The game offers innovations beyond its technology, however. As eagle-eyed readers may have picked up, enemies have multiple goals in Defense Grid. In most tower defence games, their simple aim is to get A to B, with a set number of enemies allowed to exit the map before the player loses. Defense Grid, by contrast, has the enemies entering the map with the aim of stealing the player’s energy cores from a cache, then exiting the map (sometimes from their entry point, sometimes from another point of the map). If they are killed while carrying a core, then said core is dropped and begins to drift back towards the player’s cache – however, if another enemy come across it before its return, then they will immediately pick up the core and proceed towards the exit. This creates a very different dynamic to the average tower defence game, with the player encouraged to plan for the enemy’s entering of certain hot-zones several times, both on their way to and from the cache. However, over-reliance on this sort of planning can lead to disaster, as the enemy’s ability to pick up dropped cores can lead to something of a relay-race, with dead enemies passing their cores on to nearby, surviving enemies, who then repeat the process: given the right (or should that be wrong?) circumstances, a core can inexorably drift from cache to exit with little for the player to do but gnash their teeth.
The player has to work hard to prevent the enemy ever defeating their defences: either by ploughing through with forces the player is simply not prepared for (a sudden air-assault on an unsuspecting grid can prove disastrous), or through attrition as they gradually claw the cores towards an exit. If this sounds like a stressful, frustrating experience, then that’s because it is. Fortunately, the game is also well designed to minimise needless irritation, with a well-thought-out interface. While each level is fairly long, the game both features the ability to fast-forward at any point (useful if you’ve a defence grid you’re certain is up to scratch against the current wave of enemies, and want to hurry along to the next real challenge), and a clever checkpointing system, allowing the player to instantly jump back to a previous state at the touch of a button (even allowing for multiple steps back, thus avoiding the frustration of the game autosaving at an unwinnable state).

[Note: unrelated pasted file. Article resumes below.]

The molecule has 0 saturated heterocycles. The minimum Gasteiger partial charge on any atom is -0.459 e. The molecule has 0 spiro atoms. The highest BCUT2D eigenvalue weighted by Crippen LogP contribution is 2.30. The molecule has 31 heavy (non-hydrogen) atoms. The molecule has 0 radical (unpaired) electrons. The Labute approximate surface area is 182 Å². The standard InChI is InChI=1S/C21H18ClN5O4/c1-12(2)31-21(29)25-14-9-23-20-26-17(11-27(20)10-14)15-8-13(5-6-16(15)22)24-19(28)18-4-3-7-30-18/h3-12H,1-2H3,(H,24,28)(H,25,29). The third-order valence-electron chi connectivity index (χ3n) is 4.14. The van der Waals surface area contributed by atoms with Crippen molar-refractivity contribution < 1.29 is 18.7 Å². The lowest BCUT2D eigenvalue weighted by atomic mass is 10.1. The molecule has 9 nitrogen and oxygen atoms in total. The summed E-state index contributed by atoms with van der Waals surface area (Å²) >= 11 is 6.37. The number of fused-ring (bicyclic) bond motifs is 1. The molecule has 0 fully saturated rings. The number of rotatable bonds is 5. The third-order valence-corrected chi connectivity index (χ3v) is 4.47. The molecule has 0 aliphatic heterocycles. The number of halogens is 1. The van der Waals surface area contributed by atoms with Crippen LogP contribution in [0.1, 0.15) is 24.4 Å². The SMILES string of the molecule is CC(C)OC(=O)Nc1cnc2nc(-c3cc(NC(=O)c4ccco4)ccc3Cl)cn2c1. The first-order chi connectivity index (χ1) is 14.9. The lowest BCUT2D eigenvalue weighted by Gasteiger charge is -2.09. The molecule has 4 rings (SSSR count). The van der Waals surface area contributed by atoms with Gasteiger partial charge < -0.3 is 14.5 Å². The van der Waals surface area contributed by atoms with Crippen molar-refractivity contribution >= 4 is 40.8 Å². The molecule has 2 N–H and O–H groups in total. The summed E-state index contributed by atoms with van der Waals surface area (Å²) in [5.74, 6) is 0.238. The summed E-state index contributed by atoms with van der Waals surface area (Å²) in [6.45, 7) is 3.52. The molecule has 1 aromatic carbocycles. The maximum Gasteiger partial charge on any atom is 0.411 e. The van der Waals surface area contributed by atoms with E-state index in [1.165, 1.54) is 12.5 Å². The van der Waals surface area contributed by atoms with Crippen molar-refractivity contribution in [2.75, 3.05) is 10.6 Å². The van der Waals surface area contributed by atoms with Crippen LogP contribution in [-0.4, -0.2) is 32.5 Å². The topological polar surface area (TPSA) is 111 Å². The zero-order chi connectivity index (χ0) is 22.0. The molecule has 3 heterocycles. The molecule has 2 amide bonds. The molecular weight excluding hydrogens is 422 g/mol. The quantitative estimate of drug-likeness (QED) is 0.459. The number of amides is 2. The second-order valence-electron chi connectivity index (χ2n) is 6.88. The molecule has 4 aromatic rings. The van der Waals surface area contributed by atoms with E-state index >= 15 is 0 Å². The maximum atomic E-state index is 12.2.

It also has a secret weapon – literally. Upon reaching a certain point in the game, the player is rewarded with an orbital laser – it can be activated at any time, instantly killing any enemies within a fair radius of the cursor: however, the player gains no money for destroying enemies this way, and the laser takes a very long time to recharge between uses. However, in otherwise impossible situations it can be a godsend. On top of all this, the game benefits from the compelling nature common to all good tower defence games: as the difficulty increases so too does the satisfaction to be had from building a perfect defence grid, preventing the enemy aliens from escaping with a single core despite their best efforts.
The turrets were happy to have some new playmates

The turrets were happy to have some new playmates

Ah yes, the aliens. In all this text, we have yet to touch upon the game’s flavour: not unusually for the genre, Defense Grid favours science fiction for its setting. It is its execution of the setting which defies genre norms. Rather than simply dropping the player in control with no explanation, each level has a clear objective – be it to defend an outpost, or to reclaim power cores from an alien spaceship. On top of this, constant commentary is provided by the stored consciousness of an ancient, raspberry-loving defence grid operator, who acts as tutor and advisor to the player throughout the game. With voice-acting that puts many retail games to shame, this AI is responsible for nearly all the storytelling in the game, with him describing both the current situation and slowly giving away his own (surprisingly moving) backstory, adding a degree of character that is generally absent from this type of game.
This is undeniably a well-polished game. Its twenty levels provide plenty of challenge, its finely-tuned gameplay ensures that each is fantastically good fun to work through, and its plot provides extra incentive to complete even the most taxing of problems. It’s easy to see why Hidden Path felt it worthy of its price tag – for fans of the genre, this is an essential purchas; for those new to the genre: well, there’s always the demo!
Great Fun out of Ten